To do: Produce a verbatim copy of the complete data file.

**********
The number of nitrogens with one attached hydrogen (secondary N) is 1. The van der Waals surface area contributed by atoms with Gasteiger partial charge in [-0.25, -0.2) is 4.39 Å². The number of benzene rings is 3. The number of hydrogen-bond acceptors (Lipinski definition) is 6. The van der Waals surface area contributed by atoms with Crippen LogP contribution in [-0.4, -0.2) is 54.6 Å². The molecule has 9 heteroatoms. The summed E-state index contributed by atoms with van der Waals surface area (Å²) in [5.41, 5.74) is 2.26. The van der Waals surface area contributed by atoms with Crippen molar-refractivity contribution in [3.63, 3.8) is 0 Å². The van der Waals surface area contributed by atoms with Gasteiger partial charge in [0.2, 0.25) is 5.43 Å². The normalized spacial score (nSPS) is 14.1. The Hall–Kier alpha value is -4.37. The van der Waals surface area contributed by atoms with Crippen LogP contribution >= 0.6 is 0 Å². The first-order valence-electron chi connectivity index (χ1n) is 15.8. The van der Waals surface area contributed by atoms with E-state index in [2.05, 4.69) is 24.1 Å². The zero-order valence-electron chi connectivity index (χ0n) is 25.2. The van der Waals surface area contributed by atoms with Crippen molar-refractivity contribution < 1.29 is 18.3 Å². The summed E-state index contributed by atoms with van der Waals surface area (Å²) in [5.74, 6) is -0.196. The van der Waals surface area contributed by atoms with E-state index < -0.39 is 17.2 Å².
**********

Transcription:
The number of nitrogens with one attached hydrogen (secondary N) is 1. The van der Waals surface area contributed by atoms with Gasteiger partial charge in [-0.25, -0.2) is 4.39 Å². The number of benzene rings is 3. The number of hydrogen-bond acceptors (Lipinski definition) is 6. The van der Waals surface area contributed by atoms with Crippen LogP contribution in [-0.4, -0.2) is 54.6 Å². The molecule has 9 heteroatoms. The summed E-state index contributed by atoms with van der Waals surface area (Å²) in [5.41, 5.74) is 2.26. The van der Waals surface area contributed by atoms with Crippen molar-refractivity contribution in [3.63, 3.8) is 0 Å². The van der Waals surface area contributed by atoms with Gasteiger partial charge in [0.2, 0.25) is 5.43 Å². The normalized spacial score (nSPS) is 14.1. The Hall–Kier alpha value is -4.37. The van der Waals surface area contributed by atoms with Crippen LogP contribution >= 0.6 is 0 Å². The first-order valence-electron chi connectivity index (χ1n) is 15.8. The van der Waals surface area contributed by atoms with E-state index in [2.05, 4.69) is 24.1 Å². The zero-order valence-electron chi connectivity index (χ0n) is 25.2. The van der Waals surface area contributed by atoms with Crippen molar-refractivity contribution < 1.29 is 18.3 Å². The summed E-state index contributed by atoms with van der Waals surface area (Å²) in [5.74, 6) is -0.196. The van der Waals surface area contributed by atoms with E-state index < -0.39 is 17.2 Å².